New UIC Data: How Illinois Benefits When Immigrants Get Health Coverage

Lawndale News Chicago's Bilingual Newspaper - Health

Public funding of healthcare coverage for the uninsured pays for itself in a panoply of benefits that reach well beyond the individuals who receive such assistance. A review of data by the Great Cities Institute at the University of Illinois Chicago research brief, commissioned by the Healthy Illinois Campaign and released at a symposium at the North Lawndale Employment Network offices, shows how two state programs for the uninsured bolster the significant contribution of non-citizen immigrants individuals to the state’s economy and its tax base. The campaign aims to maintain funding for two existing programs, Health Benefits for Immigrant Adults and Health Benefits for Immigrant Seniors, which fill gaps in coverage by targeting Illinois residents who would otherwise qualify for federal Medicaid but are ineligible due to their immigration status. The recent cuts to these programs hurt not only individuals who can’t get coverage, but their children, their families and the communities where they live. The fact sheet findings include:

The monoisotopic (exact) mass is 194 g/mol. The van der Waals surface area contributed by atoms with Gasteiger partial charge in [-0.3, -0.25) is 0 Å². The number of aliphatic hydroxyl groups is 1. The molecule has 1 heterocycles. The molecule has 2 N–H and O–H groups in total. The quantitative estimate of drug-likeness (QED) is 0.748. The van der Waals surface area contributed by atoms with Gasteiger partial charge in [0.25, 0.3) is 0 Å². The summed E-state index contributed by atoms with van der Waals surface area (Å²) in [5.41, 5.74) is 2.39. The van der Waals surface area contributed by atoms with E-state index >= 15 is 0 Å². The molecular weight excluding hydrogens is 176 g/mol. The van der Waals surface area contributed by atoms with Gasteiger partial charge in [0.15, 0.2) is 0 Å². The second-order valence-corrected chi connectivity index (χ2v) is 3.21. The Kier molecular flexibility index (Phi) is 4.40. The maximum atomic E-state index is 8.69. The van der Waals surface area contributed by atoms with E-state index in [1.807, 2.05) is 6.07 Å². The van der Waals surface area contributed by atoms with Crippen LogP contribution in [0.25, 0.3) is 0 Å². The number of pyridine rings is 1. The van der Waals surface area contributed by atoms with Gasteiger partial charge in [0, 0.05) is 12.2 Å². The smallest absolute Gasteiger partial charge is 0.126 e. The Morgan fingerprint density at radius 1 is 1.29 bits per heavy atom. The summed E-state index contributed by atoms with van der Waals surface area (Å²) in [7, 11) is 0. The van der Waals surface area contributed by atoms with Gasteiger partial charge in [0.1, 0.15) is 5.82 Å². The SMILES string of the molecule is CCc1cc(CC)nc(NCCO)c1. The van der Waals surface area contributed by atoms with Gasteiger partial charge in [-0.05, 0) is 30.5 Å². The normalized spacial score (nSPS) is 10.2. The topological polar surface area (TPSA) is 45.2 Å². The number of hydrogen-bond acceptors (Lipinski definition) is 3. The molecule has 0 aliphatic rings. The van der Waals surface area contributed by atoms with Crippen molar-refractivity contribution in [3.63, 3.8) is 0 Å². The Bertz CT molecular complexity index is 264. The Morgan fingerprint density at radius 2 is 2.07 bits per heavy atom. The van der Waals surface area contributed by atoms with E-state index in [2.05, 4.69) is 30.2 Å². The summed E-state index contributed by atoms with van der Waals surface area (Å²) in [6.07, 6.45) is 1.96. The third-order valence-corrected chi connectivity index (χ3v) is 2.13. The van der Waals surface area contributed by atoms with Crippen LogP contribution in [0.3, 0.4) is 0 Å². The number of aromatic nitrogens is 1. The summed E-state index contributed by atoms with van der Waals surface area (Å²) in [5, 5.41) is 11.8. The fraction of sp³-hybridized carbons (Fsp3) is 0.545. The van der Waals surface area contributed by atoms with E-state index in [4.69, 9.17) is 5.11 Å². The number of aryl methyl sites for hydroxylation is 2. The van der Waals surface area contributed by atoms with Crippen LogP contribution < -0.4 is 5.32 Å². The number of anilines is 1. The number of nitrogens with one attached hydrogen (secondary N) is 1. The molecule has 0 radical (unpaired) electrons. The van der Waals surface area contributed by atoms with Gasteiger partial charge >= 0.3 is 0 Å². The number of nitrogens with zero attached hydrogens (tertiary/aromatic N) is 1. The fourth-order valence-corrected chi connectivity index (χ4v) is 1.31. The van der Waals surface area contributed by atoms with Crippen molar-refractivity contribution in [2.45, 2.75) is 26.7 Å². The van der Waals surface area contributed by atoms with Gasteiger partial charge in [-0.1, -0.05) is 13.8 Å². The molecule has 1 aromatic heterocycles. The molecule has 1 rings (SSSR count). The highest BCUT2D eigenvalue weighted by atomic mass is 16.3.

Immigrants Work: U.S. citizen adults aged 19-64, had an employment rate of 95.4 percent, while the employment rate for noncitizens in that age range was 96.5 percent.

Immigrants Pay Taxes: Immigrant-led households in Illinois had $54.9 billion in spending power in 2021, paying $8.6 billion in state and local taxes and $13.1 billion in federal taxes.

Productivity Rises: After the 2010 Affordable Care Act expansion of Medicaid, new recipients reported an 8 percent decrease in the number of workdays missed due to poor health.

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